If meditation is the act of listening to the Divine, prayer is the art of speaking. It’s an under-discussed topic in Polytheistic and theistic Pagan communities, which is unfortunate, as it really is the most basic component of establishing and sustaining a devotional relationship to one’s Patron Deity or multiple Holy Powers. Many people who “come home” to a Pagan spiritual path may have an aversion to prayer because they associate the practice with the undesirable (Abrahamic) religion of their upbringing, but there are ways to overcome the negative perceptions and conditioning related to former religious experiences so that one can have a thriving, judgment- and distraction-free prayer practice that sustains the spirit. Those are the issues I’d like to explore in the Spring 2018 issue of Isis-Seshat journal, a quarterly journal of the worldwide Fellowship of Isis that is open to contributions from all theistic Pagans, Polytheists, animists, shamans, spirit-workers, and related practitioners besides FOI members (clergy and laity). Continue reading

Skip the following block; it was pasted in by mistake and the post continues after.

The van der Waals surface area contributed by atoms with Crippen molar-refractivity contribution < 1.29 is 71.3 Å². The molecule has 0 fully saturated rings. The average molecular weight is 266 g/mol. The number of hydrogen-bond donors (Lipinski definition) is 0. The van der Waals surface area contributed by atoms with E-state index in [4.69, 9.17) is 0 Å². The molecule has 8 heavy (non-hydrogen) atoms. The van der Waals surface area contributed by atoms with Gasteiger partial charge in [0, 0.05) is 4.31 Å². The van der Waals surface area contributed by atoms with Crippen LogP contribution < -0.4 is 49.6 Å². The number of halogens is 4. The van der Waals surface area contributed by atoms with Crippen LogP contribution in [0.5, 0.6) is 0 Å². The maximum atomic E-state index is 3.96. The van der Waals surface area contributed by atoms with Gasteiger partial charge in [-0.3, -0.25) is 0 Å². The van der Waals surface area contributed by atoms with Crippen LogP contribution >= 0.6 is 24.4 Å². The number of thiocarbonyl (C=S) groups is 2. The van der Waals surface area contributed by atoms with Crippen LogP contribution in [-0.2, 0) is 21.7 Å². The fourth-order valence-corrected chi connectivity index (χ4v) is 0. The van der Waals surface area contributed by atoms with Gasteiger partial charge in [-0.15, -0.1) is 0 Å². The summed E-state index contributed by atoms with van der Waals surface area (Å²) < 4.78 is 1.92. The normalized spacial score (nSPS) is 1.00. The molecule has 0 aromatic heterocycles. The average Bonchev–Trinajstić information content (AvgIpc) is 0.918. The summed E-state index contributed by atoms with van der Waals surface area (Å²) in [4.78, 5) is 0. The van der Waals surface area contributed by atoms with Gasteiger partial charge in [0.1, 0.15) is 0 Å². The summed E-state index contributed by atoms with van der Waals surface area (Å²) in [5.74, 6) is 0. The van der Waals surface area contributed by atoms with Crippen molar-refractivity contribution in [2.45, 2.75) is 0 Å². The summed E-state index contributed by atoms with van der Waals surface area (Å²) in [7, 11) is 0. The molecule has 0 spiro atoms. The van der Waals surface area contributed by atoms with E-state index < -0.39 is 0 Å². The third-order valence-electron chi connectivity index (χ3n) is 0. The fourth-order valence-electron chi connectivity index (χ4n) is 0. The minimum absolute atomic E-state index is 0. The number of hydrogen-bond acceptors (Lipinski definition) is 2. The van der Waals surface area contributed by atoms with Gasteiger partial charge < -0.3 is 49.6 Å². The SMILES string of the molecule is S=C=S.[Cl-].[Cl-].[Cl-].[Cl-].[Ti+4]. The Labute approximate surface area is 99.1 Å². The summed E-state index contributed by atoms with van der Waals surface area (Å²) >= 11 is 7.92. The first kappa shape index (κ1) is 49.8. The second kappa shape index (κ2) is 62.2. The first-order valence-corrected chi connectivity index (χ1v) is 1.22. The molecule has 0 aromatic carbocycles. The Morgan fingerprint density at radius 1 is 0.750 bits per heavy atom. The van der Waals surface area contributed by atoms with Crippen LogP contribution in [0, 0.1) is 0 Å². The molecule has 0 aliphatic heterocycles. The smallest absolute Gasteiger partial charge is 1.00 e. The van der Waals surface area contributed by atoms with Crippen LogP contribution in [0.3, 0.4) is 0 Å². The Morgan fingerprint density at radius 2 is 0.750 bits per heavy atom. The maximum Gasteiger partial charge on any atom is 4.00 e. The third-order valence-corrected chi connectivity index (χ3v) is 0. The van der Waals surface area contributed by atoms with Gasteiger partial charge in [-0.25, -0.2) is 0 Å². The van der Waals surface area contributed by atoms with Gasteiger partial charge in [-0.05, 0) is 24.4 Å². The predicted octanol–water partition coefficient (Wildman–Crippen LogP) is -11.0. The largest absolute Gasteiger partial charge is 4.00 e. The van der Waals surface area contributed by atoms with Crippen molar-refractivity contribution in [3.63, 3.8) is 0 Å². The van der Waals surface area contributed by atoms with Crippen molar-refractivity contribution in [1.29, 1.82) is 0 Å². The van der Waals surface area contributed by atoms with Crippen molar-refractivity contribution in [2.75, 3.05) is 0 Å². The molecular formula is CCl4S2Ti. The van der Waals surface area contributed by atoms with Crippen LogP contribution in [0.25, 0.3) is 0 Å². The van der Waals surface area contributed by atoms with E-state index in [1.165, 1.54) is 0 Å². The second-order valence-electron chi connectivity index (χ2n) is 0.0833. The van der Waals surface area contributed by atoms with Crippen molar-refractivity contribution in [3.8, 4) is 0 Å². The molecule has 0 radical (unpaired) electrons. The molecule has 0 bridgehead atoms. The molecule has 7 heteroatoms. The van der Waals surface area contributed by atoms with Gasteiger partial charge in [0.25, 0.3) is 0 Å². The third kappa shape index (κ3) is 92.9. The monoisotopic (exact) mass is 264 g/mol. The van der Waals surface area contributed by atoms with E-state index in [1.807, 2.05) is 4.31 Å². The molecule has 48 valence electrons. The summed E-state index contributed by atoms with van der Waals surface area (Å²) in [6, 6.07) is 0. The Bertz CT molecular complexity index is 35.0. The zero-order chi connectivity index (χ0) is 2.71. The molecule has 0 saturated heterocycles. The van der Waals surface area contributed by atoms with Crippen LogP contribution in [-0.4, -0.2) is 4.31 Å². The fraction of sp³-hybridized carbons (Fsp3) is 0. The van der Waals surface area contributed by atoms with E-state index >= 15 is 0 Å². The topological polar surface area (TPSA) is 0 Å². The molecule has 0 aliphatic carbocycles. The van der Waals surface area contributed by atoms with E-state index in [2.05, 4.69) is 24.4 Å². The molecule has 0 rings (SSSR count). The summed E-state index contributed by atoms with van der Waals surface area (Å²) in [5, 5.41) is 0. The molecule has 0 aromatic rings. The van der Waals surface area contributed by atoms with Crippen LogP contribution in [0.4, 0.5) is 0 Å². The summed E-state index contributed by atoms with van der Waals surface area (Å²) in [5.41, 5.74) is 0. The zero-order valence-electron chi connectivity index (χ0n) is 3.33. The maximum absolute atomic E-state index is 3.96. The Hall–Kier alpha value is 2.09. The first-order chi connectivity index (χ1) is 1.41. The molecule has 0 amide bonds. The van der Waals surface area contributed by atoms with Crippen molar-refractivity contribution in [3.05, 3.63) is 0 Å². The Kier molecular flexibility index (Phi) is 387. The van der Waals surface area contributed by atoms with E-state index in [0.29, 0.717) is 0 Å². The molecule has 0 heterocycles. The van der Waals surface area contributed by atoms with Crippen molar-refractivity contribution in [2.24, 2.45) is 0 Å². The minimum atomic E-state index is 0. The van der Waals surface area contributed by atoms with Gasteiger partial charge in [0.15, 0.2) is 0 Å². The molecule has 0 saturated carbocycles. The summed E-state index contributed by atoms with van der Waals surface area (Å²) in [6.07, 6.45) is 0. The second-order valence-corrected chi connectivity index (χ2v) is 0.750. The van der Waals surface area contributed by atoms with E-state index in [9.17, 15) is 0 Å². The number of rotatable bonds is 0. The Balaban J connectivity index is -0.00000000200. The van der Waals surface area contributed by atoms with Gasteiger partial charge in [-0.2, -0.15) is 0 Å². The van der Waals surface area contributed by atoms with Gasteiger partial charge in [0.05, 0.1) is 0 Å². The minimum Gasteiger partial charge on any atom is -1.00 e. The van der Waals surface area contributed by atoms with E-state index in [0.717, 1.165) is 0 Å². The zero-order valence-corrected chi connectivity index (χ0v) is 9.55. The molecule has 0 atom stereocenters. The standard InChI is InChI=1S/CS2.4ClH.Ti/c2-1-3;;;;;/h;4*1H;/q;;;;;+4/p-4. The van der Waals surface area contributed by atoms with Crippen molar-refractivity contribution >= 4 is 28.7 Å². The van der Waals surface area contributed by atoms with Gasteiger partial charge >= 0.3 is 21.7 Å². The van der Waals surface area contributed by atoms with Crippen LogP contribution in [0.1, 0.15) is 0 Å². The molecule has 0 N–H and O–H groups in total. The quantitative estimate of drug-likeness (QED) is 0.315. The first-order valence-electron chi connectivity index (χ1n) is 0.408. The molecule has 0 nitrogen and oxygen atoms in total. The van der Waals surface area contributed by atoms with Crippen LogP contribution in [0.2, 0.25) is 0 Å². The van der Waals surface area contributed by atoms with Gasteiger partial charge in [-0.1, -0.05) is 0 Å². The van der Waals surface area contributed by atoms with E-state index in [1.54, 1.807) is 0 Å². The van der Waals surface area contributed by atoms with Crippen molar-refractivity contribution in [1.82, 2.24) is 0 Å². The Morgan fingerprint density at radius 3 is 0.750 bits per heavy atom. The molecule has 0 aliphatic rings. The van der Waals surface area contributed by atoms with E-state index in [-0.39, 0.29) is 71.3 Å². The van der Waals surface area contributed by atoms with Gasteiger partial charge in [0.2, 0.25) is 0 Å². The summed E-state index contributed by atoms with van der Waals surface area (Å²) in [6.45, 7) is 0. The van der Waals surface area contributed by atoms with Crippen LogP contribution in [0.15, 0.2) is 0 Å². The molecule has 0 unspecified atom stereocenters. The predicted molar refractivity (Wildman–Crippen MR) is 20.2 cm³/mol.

How Death Crashes Our Assumptive Worlds: A Dispatch from the Frontlines of Grief and Spiritual Crisis
Very sad and shocking news was relayed to me as I was about to get ready to shower and start my morning: my dear friend Kathryn, on whose behalf a multi-state healing prayer circle kicked off last weekend in preparation for her grueling cardiac surgery yesterday, died late last night. Apparently, the full moon eclipse energies ushered her out of this world and into the crystalline Otherworld of Caer Arianrhod, where Kathryn can journey to her ancestors and to her Brythonic Polytheist family of the Children of Don. Continue reading
This past Saturday at World Tree Healing, I led a workshop on “Loving and Serving ‘Dark’ Deities.” It was a well-attended workshop and for the first hour, I engaged the participants in a series of discussions based on the following prompts: